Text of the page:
Tataskweyak Cree Nation (TCN) said July 14 it is declaring a state of emergency for the community of Split Lake due to recent suicides and incidents of self-harm.
“We are calling for immediate mental wellness supports and long-term solutions for our community members," said a press release sent out by Manitoba Keewatinowi Okimakanak (MKO), which represents TCN and many other Northern Manitoba First Nations. “We have reached a breaking point and our community is under crisis with alcohol and drugs contributing to it.”
MKO Grand Chief Garrison Settee said in a subsequent press release that four youth have died by suicide in the community in the past two months and that five others died by suicide in the 12 months before that.
“This is an unimaginable loss for this community and our entire province,” he said. “The pain of losing your child is like no other. My heart goes out to those families who are trying to cope with their losses.”
Churchill-Keewatinook Aski NDP MP Niki Ashton said July 15 that she was contacted by family members of young people who died by suicide and immediately reached out to leaders and community members and also called the minister of Indigenous services to ask him and his department to take immediate and comprehensive action in response to TCN declaring a state of emergency.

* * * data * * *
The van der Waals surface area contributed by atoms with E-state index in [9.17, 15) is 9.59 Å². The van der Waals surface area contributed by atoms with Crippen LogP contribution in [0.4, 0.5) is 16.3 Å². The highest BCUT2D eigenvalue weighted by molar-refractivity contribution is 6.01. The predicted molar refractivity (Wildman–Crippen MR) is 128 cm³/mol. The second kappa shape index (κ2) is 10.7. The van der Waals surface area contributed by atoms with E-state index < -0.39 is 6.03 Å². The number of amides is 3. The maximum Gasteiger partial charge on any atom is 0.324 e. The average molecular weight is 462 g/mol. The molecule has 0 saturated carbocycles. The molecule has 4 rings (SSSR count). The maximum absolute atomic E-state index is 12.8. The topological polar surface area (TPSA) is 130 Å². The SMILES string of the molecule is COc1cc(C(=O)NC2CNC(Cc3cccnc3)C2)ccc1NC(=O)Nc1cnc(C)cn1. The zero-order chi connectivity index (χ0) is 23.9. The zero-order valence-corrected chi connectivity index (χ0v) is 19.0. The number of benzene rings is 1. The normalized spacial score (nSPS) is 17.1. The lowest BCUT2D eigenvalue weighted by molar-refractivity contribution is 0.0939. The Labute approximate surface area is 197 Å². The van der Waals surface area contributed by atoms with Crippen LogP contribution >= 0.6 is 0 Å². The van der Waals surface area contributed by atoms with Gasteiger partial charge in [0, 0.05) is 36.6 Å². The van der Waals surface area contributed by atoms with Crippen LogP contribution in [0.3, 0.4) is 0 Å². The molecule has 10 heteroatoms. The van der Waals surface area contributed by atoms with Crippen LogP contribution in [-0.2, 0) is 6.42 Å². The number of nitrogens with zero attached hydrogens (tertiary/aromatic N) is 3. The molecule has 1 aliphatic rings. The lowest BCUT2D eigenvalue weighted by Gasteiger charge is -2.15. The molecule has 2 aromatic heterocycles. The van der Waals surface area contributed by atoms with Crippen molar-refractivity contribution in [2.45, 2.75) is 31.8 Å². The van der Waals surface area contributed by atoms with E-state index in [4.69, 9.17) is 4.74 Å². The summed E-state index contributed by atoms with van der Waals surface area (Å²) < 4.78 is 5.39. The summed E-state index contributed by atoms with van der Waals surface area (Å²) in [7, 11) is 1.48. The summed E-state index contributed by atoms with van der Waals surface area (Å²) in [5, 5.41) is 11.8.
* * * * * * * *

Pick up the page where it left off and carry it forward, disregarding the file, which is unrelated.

“This crisis didn’t just happen,” Ashton said in an emailed statement. “Community members have been clear – the COVID-19 crisis took a toll on young peoples’ mental health. The few resources that existed were overstretched and inadequate. The tragic situation in TCN highlights how Canada is failing to provide supports, yes. But even more, failing to give young people in northern and Indigenous communities hope. The federal government must act now to support TCN in this time of crisis.”
MKO’s mobile crisis team is in Split Lake, and TCN has also reached out to the mobile crisis team from Keewatin Tribal Council and is requesting additional support, including 24/7 in-community mental health counselling, from Health Canada, Indigenous Services Canada, the RCMP and the province of Manitoba.
Settee said a crisis drop-in centre and resources to help protect young and vulnerable people from alcohol and other drugs are needed.
A TCN band councillor, who spoke anonymously to a local journalism initiative reporter at the Winnipeg Sun July 15 because he fears reprisals from people in and out of the community who sell drugs, said it is the amount of substances coming into the community that is causing the crisis.
“That is the biggest problem we are dealing with, it’s the amount of alcohol and drugs being brought into the community, and pushed onto young people,” the councillor said. “And the more it comes in, the more it pushes people over to the dark side. The young people are being exposed to drugs and alcohol, and it really feels like the community is at war with the bootleggers and the drug dealers. There is a high increase of people using, and there is an increase in young people using, and what it is doing is creating this crisis in our community.”
Settee also said children are sacred and the heart of their communities.
“I want to send a message to the youth, and all community members, that you matter,” he said. “You are important and you are loved. If you are considering harming yourself, please reach out to others for help. Suicide and harming yourself is not a solution to the problems you are facing.”
Kids Help Phone is available 24 hours a day for youth who need someone to talk to at 1-800-668-6868. Youth can also communicate with someone by texting “CONNECT” to 686868.
- with files from Dave Baxter, Local Journalism Initiative Reporter, Winnipeg Sun